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1902 - Hi Jolly (Hadji Ali), Gen. E.F. Beale's Syrian camel driver, dies at Quartzsite, Ariz. [story]


| Wednesday, Sep 11, 2019
Los Angeles County Deputy Public Defender Judith Johnson stands in front of one of the "help squad" vans assisting people at a homeless encampment in June 2019. - mental illness
Los Angeles County Deputy Public Defender Judith Johnson stands in front of one of the "help squad" vans assisting people at a homeless encampment in June 2019.

 

The Los Angeles County Board of Supervisors on Tuesday unanimously approved a motion to explore the county’s ability to provide treatment to homeless individuals with serious mental illness.

The motion by Supervisors Kathryn Barger and Mark Ridley-Thomas directs the Department of Mental Health to work with County Counsel and other departments to determine options for treatment.

“Los Angeles County is facing a deepening and dynamic homelessness crisis that endangers the health and well-being of many of its residents,” Barger said. “One of the most difficult challenges we face in combatting homelessness is assisting those on our streets living with a serious mental illness. We must exhaust every option to provide life-saving treatment to this vulnerable population.”

According to the Substance Abuse and Mental Health Services Administration, 30 percent of those experiencing chronic homelessness in the United States have a mental illness.

Data compiled by the Stanford Justice Advocacy Project from the California Department of Corrections and Rehabilitation shows that more than 30 percent of California’s prisoners currently receive treatment for a serious mental disorder, which is an increase of 150 percent since 2000. T

he intersection of mental illness, homelessness, and criminal justice is indicative of systemic inequities that have gone unaddressed for decades.

“The County of Los Angeles has a responsibility to take all necessary and appropriate actions to facilitate humane medical and behavioral health interventions to halt the passive decay and neglect of our most vulnerable residents who are suffering from severe and untreated mental illness on our streets,” Ridley-Thomas said.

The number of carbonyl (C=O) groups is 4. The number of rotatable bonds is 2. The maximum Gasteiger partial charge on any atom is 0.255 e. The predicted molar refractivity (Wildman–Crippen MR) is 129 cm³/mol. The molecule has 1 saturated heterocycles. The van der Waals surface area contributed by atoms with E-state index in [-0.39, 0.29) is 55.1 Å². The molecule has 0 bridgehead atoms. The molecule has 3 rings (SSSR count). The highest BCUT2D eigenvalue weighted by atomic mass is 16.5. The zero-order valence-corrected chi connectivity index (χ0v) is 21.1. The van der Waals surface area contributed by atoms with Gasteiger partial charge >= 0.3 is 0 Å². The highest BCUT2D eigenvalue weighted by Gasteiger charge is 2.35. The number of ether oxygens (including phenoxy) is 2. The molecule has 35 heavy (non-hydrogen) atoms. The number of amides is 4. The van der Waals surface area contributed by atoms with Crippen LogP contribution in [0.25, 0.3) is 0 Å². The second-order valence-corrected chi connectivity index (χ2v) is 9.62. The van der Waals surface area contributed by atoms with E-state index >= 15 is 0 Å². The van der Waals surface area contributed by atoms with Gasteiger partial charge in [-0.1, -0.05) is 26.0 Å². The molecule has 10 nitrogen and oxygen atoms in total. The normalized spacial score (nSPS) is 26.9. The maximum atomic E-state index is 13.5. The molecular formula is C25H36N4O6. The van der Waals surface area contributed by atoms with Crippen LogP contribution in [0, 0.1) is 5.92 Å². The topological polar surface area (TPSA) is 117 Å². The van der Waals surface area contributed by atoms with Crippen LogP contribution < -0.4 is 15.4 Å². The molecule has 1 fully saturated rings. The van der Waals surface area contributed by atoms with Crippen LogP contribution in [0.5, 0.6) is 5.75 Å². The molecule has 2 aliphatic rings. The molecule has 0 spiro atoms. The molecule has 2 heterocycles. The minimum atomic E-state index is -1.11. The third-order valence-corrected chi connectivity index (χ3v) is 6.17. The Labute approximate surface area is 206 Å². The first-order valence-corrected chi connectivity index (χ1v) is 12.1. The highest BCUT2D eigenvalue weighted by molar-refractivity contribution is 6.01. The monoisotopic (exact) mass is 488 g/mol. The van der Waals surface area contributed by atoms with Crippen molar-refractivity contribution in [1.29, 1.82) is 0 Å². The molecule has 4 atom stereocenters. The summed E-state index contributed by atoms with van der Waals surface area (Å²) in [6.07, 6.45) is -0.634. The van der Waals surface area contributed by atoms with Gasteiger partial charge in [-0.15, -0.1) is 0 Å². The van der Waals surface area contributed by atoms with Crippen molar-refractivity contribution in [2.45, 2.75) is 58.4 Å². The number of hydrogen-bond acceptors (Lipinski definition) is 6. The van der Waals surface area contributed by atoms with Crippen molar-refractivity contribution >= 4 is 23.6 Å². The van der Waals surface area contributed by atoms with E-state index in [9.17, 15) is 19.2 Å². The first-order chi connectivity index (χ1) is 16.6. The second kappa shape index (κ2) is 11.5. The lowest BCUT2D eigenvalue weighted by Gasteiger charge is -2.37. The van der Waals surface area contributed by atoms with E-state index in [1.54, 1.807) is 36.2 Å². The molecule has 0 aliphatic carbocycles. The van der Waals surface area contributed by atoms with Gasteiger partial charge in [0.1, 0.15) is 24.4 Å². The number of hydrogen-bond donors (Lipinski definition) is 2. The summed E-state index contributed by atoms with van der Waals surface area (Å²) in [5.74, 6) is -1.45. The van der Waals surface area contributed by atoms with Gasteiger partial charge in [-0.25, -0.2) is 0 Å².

“With the Coroner reporting that two to three people are dying on our streets every day, there is an urgency to this matter,” he said. “The motion put forward by Supervisor Barger and myself will ensure that the County Health Departments are equipped to employ client-centered and evidence-based practices to improve the lives of our underserved brothers and sisters.”

The motion directs the heads of the Departments of Mental Health, Public Health, and Health Services, in coordination with County Counsel and the Chief Executive Officer, to explore their authority to address treatment intervention for those who are chronically homeless and experiencing severe and untreated mental health issues.

The initiative also directs the Medical Examiner-Coroner to track the number of deaths and causes of death involving homeless individuals, specifically those with serious mental illness and/or addiction.

The departments will report back in 60 days with an assessment of state laws and case law pertaining to conservatorship hearings.

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1 Comment

  1. Dennis valentino says:

    They used to be able to get social security if they worked and payed into it they should be able to get that help.Fix the broken system.

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SCV NewsBreak
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